• The definition of "waiver" enables States to continue waivers, while clarifying the extent to which we will recognize inconsistencies related to meeting the TANF work and time-limit requirements.
  • A "work-related waiver" is the cluster of policies including the explicitly granted waiver affecting a policy also addressed in section 407 (i.e., a policy regarding allowable activities, hours, exemptions from the denominator, and sanctions) as well as all prior law related to those policies. "Waiver" for a time limit is the cluster of policies implementing an explicitly granted waiver that terminated assistance for an individual or a family based on the passage of time, the policy in section 408(a)(7).
  • In general, States may not avoid data collection requirements, child support requirements, time-limit penalties, or work participation penalties by continuing waiver policies (see below). States may not expand the geographic scope of waivers or the scope of families covered. However, they may modify policies to make them more consistent with TANF.
  • The Governor must certify in writing which specific inconsistencies the State will continue and the applicable alternative work or time-limit policies in effect.
  • States may not claim waiver inconsistencies if they discontinued their waiver policies since enactment.
  • We will calculate work participation rates under both the TANF requirement and the State's alternative waiver rules and make that information public.
  • If a State is implementing policies in accordance with an approved waiver, the participation requirements apply except to the extent that they are inconsistent with the waiver. Except as applicable to a very small number of research cases, we do not recognize any inconsistencies with respect to the participation rates themselves.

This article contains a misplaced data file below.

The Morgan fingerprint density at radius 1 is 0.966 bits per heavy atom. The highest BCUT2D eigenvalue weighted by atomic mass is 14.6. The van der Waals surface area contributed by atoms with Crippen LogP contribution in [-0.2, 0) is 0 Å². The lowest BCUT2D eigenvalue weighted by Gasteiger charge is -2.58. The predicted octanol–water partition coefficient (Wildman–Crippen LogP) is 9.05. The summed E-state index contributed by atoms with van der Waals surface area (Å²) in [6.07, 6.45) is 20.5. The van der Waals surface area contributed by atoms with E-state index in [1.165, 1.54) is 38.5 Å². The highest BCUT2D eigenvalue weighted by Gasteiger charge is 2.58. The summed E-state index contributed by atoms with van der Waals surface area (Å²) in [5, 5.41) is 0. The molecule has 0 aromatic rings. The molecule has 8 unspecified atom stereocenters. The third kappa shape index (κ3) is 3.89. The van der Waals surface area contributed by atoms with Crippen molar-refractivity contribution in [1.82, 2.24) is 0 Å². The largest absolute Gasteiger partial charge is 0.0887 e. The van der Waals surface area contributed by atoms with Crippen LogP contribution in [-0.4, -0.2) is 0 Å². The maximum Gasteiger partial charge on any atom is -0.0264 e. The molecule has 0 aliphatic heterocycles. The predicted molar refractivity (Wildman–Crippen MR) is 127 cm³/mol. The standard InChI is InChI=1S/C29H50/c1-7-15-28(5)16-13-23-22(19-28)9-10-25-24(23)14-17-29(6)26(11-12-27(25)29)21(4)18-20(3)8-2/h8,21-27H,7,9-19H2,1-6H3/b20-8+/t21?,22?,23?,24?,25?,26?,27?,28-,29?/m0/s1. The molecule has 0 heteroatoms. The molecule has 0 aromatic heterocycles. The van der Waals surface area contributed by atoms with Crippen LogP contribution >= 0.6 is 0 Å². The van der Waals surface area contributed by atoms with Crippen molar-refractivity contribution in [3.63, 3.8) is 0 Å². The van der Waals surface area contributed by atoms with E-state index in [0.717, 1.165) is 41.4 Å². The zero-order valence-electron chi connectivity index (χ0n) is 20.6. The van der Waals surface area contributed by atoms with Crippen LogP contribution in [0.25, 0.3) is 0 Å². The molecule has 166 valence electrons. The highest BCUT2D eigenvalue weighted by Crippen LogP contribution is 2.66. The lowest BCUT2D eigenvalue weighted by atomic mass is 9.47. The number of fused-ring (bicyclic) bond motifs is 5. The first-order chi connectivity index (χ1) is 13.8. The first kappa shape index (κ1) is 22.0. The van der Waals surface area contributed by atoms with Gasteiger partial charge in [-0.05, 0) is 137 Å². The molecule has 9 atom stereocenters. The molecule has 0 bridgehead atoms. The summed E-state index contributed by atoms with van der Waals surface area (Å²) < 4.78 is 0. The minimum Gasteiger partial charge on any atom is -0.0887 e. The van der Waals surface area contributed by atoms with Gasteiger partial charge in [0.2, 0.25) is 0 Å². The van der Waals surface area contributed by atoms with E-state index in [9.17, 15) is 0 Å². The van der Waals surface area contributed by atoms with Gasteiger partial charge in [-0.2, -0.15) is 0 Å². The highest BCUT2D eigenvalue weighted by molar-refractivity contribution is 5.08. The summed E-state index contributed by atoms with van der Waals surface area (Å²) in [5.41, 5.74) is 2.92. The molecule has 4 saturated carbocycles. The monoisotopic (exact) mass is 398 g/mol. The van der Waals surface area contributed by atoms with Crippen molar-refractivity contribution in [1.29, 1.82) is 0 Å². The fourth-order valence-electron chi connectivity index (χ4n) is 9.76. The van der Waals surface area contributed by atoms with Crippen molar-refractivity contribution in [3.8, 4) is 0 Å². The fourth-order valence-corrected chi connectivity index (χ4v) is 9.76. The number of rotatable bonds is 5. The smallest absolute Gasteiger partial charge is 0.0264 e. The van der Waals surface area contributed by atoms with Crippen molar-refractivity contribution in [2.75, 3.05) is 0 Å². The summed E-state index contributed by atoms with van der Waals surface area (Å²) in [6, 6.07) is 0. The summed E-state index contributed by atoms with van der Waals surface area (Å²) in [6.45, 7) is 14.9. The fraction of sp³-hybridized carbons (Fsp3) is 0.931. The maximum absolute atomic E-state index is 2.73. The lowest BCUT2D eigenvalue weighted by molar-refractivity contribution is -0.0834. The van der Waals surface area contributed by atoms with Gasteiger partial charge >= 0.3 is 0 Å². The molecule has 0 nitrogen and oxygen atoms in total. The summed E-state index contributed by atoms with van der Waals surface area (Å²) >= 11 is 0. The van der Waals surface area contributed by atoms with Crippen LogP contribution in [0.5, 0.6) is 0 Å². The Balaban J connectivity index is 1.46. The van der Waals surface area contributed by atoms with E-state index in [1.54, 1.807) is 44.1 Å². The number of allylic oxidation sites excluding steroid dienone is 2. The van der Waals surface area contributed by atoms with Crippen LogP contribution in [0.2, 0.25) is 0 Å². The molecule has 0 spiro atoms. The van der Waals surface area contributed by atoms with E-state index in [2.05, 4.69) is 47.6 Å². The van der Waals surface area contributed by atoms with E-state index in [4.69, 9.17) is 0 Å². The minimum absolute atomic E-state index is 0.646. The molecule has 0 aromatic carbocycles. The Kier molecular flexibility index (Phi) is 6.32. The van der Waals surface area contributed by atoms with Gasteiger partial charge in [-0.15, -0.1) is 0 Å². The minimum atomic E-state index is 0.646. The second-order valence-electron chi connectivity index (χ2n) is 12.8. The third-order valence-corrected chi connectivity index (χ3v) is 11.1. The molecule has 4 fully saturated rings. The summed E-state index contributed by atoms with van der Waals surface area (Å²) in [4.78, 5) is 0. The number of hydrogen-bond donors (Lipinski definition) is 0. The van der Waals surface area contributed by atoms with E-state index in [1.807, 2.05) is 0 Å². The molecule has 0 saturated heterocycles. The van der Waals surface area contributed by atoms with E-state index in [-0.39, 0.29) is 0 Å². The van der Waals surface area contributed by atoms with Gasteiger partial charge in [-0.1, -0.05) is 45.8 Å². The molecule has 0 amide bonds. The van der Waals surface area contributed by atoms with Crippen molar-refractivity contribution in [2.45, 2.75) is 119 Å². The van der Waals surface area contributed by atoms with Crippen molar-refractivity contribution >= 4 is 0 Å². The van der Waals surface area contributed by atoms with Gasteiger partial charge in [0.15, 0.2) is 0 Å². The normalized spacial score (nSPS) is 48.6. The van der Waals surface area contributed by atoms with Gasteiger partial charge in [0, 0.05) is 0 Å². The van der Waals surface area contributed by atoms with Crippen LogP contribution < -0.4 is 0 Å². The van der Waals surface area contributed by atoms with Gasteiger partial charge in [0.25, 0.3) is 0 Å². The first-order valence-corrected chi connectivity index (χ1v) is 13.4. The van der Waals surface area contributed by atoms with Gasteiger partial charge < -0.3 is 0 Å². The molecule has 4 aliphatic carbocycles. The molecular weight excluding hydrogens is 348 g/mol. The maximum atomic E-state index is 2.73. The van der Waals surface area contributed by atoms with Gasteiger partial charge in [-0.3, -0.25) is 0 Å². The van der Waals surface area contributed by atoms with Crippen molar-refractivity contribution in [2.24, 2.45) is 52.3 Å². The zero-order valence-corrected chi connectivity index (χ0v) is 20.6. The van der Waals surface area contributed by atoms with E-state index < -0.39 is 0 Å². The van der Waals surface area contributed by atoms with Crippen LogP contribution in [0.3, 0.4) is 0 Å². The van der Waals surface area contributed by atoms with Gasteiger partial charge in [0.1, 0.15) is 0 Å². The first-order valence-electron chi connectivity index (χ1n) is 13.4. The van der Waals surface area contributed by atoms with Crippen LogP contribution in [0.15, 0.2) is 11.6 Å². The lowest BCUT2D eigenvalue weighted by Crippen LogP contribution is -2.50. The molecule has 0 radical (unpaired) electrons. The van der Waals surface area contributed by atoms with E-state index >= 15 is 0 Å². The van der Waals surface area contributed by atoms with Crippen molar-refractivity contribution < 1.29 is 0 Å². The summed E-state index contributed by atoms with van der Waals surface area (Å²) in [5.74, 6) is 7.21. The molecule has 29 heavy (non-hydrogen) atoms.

• If the State has an approved waiver that explicitly addresses a policy that is also addressed in section 407 (i.e., a policy regarding allowable activities, hours, exemptions from the denominator, and sanctions), we consider provisions of prior law (e.g., activities and exemptions allowed under JOBS) that relate to the policies in section 407 to be part of its waiver. For example, the State could calculate its participation rates under the rules in effect under prior law (except as modified by the waiver). However, the target participation rates and the penalty amounts under TANF would apply.
  • The rules recognize a waiver affecting minimum average hours of work as inconsistent if it specifies an individual's mandated hours of participation in accordance with his or her particular circumstances (under criteria described in the waiver), an individualized plan for achieving self-sufficiency, or other written State policy.
  • If a State is continuing research group policies in order to complete an impact evaluation of a waiver demonstration, the demonstration's control group may be subject to prior law and its experimental group may be also subject to prior law, except as modified by the waiver.
  • If the five-year limit is inconsistent with a State's waiver, the State may continue its waiver policies until the waiver expires.
  • The five-year limit is inconsistent with the State's waiver if:
  • Generally, under an approved waiver, a State will count toward the five-year limit all months for which the adult subject to a State waiver time limit receives assistance with Federal TANF funds, just as it would if it did not have an approved waiver.
  • The State need not count toward the five-year limit any months for which an adult receives assistance with Federal TANF funds while the adult is exempt from the State's time limit under the terms of the State's approved waiver or if the adult is subject to (but has not reached) an adult-only time limit.
  • The State may continue to provide assistance with Federal TANF funds for more than 60 cumulative months, without a numerical limit, to families with extensions to the time limit, under the provisions of the terms and conditions of its approved waiver, as long as the State's waiver authority has not expired.
  • If a State is continuing an experimental design in order to complete an impact evaluation of a waiver demonstration, the demonstration's control group may be subject to prior law and its experimental group may be also subject to prior law, except as modified by the waiver.
  • States have broad flexibility on how to expend Federal TANF funds and State (MOE) funds. However, there are limitations.